Being an actor gives a person a very big platform on which to express his or her personal views. An oversized soapbox, if you will. And actors have lots of important personal views (just sit down with any one of them). Sometimes, though, expressing such sentiments can backfire.
Just ask Jane Fonda, who is still being protested for actions she took in opposition to the Vietnam War in 1972.
In a bid to protest the war, the Klute actress took a two-week trip to North Vietnam during which she took a notorious photo in which she straddled an anti-aircraft gun and gave her support to the Vietnam troops. She also filmed a documentary titled FTA – which stood for “F**k the Army.” The film may have flopped but, combined with the photoshoot, it solidified Fonda in one of her most famous roles: "Hanoi Jane."
Fonda expressed regret for her actions in Vietnam in 1988 when she said that she’ll go to her grave “regretting the photograph of me in an anti-aircraft gun …It hurt so many soldiers. It galvanized such hostility. It was the most horrible thing I could possibly have done. It was just thoughtless." Unfortunately, the repercussions were – and seemingly still are – far from over.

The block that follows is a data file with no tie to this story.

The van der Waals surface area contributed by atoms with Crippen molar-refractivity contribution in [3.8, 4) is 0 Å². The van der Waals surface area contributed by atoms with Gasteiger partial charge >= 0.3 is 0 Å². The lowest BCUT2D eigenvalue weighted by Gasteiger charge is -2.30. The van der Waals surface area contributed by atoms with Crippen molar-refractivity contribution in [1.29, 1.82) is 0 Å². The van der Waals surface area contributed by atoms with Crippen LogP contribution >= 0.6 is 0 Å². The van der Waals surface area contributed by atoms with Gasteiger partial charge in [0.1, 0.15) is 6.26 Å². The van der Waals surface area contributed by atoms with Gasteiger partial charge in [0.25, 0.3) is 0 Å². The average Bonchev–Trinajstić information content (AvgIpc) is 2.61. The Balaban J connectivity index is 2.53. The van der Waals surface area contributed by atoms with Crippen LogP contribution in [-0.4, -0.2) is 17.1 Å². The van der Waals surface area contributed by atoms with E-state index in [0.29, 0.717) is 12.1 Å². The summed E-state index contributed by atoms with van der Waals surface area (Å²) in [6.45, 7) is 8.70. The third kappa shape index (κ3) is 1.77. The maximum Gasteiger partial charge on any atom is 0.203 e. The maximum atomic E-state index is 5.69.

While promoting her 2005 memoir, My Life So Far, at a Kansas City book signing, 54-year-old Vietnam vet Michael A. Smith spit tobacco juice in Fonda’s face. He was arrested, but Fonda refused to prosecute. "In spite of the incident, my experience in Kansas City was wonderful and I thank all the warm and supportive people, including so many veterans, who came to welcome me last night,” she said in a statement.
And now, 37 years after the infamous picture surfaced, Fonda is still being protested. She returned to Broadway for the first time in 46 years last Saturday only to be met by Vietnam veterans picketing the Eugene O’Neill Theatre.
There’s no word of anyone being spit on, but let this be a warning to all those famous political activists out there. Not everyone agrees with your love for Hugo Chavez.
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